Knowing what’s important improves commitment and performance.
I have been reminded of the importance of values in organizational life several times over the last few weeks. It’s interesting what happens when you give explicit attention to something that usually resides quietly in the background.
Not long ago, I was working with an executive leadership team during their first retreat in about nine years. This was a group of aerospace engineers and scientists; people you might think have little time for “values”. We didn’t set out to talk about values, but they were a constant presence.
Over the course of two days, conversation kept drifting back to words like responsibility, integrity, excellence, and cooperation.
Virtually all the participants, even the hard-bitten cynics, found the time they spent to have tremendous value for their work and relationships. Creating an opportunity for people to talk together about what is important to them has a very positive impact.
Values serve two purposes in the life of an organization, group, or individual. First, they keep you rooted in what is essential. You know where you stand. Second, and somewhat paradoxically, they make it possible to flex and adapt as circumstances emerge. Having clear values doesn’t make you rigid; rather, it makes it possible for you to know how to adjust to something new. Equally as important, others then know how to adjust to you.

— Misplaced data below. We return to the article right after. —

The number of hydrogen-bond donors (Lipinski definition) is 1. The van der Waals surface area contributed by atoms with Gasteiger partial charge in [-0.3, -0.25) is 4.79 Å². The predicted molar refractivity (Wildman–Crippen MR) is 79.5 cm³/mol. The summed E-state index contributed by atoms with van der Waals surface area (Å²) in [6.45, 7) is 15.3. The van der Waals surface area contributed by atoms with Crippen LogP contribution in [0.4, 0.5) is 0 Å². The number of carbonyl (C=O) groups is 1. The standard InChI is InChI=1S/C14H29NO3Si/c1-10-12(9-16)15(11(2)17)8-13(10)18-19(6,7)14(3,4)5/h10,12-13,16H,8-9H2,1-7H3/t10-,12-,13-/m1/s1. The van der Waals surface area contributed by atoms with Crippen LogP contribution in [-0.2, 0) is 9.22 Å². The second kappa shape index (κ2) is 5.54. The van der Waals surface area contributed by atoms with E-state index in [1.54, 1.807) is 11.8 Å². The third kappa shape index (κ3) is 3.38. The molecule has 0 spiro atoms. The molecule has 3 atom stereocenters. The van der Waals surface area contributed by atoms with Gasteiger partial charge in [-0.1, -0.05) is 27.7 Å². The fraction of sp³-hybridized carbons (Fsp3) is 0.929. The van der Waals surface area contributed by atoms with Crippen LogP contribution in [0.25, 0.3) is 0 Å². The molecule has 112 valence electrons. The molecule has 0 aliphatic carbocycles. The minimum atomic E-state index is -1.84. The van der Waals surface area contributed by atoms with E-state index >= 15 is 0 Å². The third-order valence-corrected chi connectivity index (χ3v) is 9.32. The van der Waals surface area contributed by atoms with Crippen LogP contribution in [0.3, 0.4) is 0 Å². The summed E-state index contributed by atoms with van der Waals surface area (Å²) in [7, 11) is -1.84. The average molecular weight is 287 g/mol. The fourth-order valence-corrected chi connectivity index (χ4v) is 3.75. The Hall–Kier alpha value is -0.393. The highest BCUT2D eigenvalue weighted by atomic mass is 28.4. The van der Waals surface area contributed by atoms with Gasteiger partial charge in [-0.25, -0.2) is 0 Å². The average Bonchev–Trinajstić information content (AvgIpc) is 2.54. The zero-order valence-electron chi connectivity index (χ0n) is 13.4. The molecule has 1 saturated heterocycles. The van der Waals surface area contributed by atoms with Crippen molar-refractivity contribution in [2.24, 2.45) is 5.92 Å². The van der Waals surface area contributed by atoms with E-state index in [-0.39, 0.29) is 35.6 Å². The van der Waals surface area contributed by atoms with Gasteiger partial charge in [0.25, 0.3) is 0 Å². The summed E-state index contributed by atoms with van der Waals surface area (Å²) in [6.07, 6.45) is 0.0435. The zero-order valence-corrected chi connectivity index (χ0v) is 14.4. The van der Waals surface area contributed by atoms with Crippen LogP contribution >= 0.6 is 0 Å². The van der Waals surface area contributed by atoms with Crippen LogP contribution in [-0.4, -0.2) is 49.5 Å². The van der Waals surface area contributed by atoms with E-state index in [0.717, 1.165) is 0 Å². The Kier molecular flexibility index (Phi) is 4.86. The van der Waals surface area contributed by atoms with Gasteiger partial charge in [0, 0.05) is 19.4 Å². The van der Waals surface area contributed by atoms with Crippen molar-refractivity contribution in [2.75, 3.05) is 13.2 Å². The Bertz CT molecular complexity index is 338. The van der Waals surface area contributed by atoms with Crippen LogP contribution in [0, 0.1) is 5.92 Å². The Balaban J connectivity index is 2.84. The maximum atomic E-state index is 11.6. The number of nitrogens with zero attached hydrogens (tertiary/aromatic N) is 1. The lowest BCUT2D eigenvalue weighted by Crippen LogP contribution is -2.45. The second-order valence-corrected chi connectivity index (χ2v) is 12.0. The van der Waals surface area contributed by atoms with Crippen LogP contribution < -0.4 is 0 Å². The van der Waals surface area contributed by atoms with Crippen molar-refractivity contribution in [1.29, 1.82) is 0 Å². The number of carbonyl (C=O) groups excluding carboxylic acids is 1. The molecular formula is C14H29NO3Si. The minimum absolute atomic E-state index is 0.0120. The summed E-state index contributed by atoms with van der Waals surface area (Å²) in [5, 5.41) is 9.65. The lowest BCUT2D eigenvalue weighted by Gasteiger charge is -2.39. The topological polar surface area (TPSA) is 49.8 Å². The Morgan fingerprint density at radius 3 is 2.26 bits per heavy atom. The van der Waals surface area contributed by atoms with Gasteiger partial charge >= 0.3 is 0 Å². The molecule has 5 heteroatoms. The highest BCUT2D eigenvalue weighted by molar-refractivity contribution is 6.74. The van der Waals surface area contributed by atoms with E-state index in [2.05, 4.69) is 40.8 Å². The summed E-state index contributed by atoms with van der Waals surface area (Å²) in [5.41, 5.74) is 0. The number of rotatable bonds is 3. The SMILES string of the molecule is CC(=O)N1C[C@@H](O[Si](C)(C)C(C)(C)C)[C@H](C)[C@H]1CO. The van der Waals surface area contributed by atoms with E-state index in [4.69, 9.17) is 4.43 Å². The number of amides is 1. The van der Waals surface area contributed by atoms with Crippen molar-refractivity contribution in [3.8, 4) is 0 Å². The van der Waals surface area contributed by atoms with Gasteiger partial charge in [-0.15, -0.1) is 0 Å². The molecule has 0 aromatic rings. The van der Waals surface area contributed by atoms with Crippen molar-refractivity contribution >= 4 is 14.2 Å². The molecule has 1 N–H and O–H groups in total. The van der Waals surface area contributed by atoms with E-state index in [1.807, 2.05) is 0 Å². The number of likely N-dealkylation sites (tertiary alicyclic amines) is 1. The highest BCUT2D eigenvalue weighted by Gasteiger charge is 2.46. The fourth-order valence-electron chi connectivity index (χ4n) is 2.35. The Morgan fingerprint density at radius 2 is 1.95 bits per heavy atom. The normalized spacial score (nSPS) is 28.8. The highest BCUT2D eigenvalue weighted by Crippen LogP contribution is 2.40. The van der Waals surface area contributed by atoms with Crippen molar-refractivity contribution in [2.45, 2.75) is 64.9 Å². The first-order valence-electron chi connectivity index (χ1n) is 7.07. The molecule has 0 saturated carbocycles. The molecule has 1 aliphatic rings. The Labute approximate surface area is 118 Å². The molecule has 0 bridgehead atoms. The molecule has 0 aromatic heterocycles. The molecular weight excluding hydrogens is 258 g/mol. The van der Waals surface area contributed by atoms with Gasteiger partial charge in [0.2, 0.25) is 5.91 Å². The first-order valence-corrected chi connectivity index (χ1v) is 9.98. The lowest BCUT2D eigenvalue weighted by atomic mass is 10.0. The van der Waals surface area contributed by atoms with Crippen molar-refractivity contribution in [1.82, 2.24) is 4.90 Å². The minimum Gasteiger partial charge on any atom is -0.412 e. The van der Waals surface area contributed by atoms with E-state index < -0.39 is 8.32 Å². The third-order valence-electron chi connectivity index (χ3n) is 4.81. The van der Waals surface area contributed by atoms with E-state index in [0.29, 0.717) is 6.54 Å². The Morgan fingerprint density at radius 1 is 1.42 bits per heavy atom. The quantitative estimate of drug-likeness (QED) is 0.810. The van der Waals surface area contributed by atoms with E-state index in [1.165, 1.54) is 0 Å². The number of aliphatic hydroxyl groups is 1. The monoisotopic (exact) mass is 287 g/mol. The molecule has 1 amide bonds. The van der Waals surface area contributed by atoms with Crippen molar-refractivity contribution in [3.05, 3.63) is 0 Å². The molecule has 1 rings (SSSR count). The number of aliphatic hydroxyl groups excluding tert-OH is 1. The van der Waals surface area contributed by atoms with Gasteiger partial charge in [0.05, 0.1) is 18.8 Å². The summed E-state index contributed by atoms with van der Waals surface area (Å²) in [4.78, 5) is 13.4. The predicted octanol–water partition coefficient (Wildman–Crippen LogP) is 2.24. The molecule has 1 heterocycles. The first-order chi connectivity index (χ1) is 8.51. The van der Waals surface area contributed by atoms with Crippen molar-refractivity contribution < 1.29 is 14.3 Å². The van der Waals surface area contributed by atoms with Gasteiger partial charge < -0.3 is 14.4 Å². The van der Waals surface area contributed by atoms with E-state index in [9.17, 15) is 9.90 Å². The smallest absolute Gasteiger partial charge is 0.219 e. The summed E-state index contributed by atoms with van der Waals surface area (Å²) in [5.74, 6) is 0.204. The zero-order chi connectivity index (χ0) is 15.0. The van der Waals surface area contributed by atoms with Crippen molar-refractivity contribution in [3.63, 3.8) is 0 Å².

Way back when I founded Campden Hill, I settled on five core values of my own. Not that I invented them or that they are unique; though maybe in this combination they are:
Curiosity / Wonder
Accidentally or by design, I find these values infuse my work nearly every day. Of course, this could be nothing more than the expression of the phenomenon that occurs in everything from social sciences to quantum mechanics: you find what you look for.
Curiosity makes it possible for me to ask lots of questions. Trust and respect allow me to remain open to what I hear in response. Courage enables me to challenge myself and others to reach beyond what we think we already know; to be vulnerable and not rush to judgment. And wisdom is an ongoing pursuit, something that emerges at the end of an experience. If I’m paying attention.
It’s nice to know I’m not alone in holding these values dear. A favorite blogger, Paul Bennett of IDEO recently posted some of his thoughts on trust. I especially like what he says toward the end of the piece: that “[t]rust doesn’t come from knowing, trust is born from safely not knowing.”
Here’s evidence of another of those apparent paradoxes we keep running into: strength, courage, and trustworthiness can come from vulnerability and not knowing.
I’m interested in hearing about how values influence your work and life. What do you say?